Razz attached documents to his motion showing that he had taken multiple classes, earned his GED and a commercial driver license, and received good work evaluations while in prison. He informed the court that he planned to work as a fitness instructor and to start a lawn business after his release, and he asked the court to exercise its discretion to reduce his sentence. In response, the government pointed out that Razz had been disciplined three times in prison for possessing or drinking alcohol, and it argued that his long criminal history and revised Guidelines range of 360 months to life, both relevant to 18 U.S.C. § 3553(a) sentencing considerations, weighed against reducing Razz's sentence.
The district court found that Razz's offenses in Counts 2 and 3 were covered offenses within the meaning of the First Step Act. It also found, however, that Razz was nonetheless ineligible for a reduction in his sentence of imprisonment under the First Step Act because his commuted sentence of 360 months was at the bottom of his new Guidelines range. The district court also determined that 18 U.S.C. § 3582(c)(1)(B), which permits district courts to “modify an imposed term of imprisonment to the extent otherwise expressly permitted by statute,” did not authorize a reduction in Razz's term of supervised release under the First Step Act.
In the alternative, the district court decided that even if it were authorized to reduce both components of Razz's sentence, it would not exercise its discretion to do so. The court explained that it would not reduce Razz's sentence of imprisonment below 360 months “based on the offense conduct, Defendant's extensive criminal history as reflected in Paragraphs 33–62 of the PSR, the fact that he committed the instant offenses while on conditional release, and his disciplinary history while incarcerated.” The court further explained that it found Razz's current ten-year term of supervised release to be appropriate “based on the offense conduct, Defendant's extensive criminal history, and the fact that he committed the instant offenses while on conditional release.” Razz now appeals.
We review the question of whether the district court had the authority to reduce a prisoner's sentence under the First Step Act de novo. United States v. Jones, 962 F.3d 1290, 1296 (11th Cir. 2020). We review the district court's denial of an eligible prisoner's motion for First Step Act relief for an abuse of discretion. Id.
It is undisputed that Razz was sentenced for a “covered offense” and is eligible for a sentence reduction under the First Step Act. First Step Act § 404(a); see Jones, 962 F.3d at 1301. The parties also agree, as do we, that the district court's authority to reduce a sentence that was imposed for a covered offense (1) extends to any term of supervised release that was imposed as part of the sentence, and (2) is not limited by the movant's revised Guidelines range. See Mont v. United States, ––– U.S. ––––, 139 S. Ct. 1826, 1834, 204 L.Ed.2d 94 (2019) (“Supervised release is a form of punishment that Congress prescribes along with a term of imprisonment as part of the same sentence.”); Jones, 962 F.3d at 1305 (remanding because the district court might have incorrectly concluded that it lacked the authority to reduce an eligible prisoner's sentence below his revised Guidelines range). The district court therefore erred in determining that its authority under the First Step Act was so limited.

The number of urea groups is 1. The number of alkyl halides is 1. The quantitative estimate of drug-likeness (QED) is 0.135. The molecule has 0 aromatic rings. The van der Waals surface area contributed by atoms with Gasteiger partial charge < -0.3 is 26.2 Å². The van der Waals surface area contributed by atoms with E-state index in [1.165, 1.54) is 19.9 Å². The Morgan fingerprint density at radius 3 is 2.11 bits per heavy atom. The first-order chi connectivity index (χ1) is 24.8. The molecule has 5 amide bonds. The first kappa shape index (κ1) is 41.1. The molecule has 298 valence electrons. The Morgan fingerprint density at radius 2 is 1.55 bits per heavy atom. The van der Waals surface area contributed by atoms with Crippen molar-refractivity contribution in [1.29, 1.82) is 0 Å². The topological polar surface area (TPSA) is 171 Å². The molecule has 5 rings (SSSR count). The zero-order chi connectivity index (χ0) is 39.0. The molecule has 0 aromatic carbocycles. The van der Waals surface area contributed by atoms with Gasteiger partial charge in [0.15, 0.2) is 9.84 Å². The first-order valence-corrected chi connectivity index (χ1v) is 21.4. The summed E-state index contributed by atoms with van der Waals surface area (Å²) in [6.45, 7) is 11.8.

But that is not the end of our analysis. “[W]e may affirm for any reason supported by the record.” United States v. Bane, 948 F.3d 1290, 1294 (11th Cir. 2020) (alteration in the original) (citation omitted). Although the district court was authorized to reduce Razz's sentences on Counts 2 and 3, it was not required to do so. Section 404 of the First Step Act specifically provides that “[n]othing in this section shall be construed to require a court to reduce any sentence pursuant to this section.” First Step Act § 404(c). Here, the district court determined that even if it was authorized to reduce Razz's sentence, it would exercise its discretion to deny his motion. The court explained that its alternative ruling was based on Razz's offense conduct; his long criminal history, including multiple prior felony convictions for other drug-trafficking crimes; the fact that he committed the instant offenses while on conditional release; and (with regard to his term of imprisonment) his three disciplinary citations for drinking alcohol while incarcerated.
Razz argues that in making its alternative ruling, the district court failed to properly consider the 18 U.S.C. § 3553(a) sentencing factors, particularly his “history and characteristics,” § 3553(a)(1).1 He argues that by focusing on his criminal history and offense conduct, the district court effectively ignored his (mostly) good postsentencing conduct and efforts to better himself in prison. Citing a Fourth Circuit case, Razz contends that the district court was required to provide a “more robust” and detailed explanation of why his “mountain of new mitigating evidence” and “exemplary” rehabilitative efforts did not warrant a sentence reduction. Appellant's Brief at 40 (quoting United States v. Martin, 916 F.3d 389, 396 (4th Cir. 2019)). We do not agree.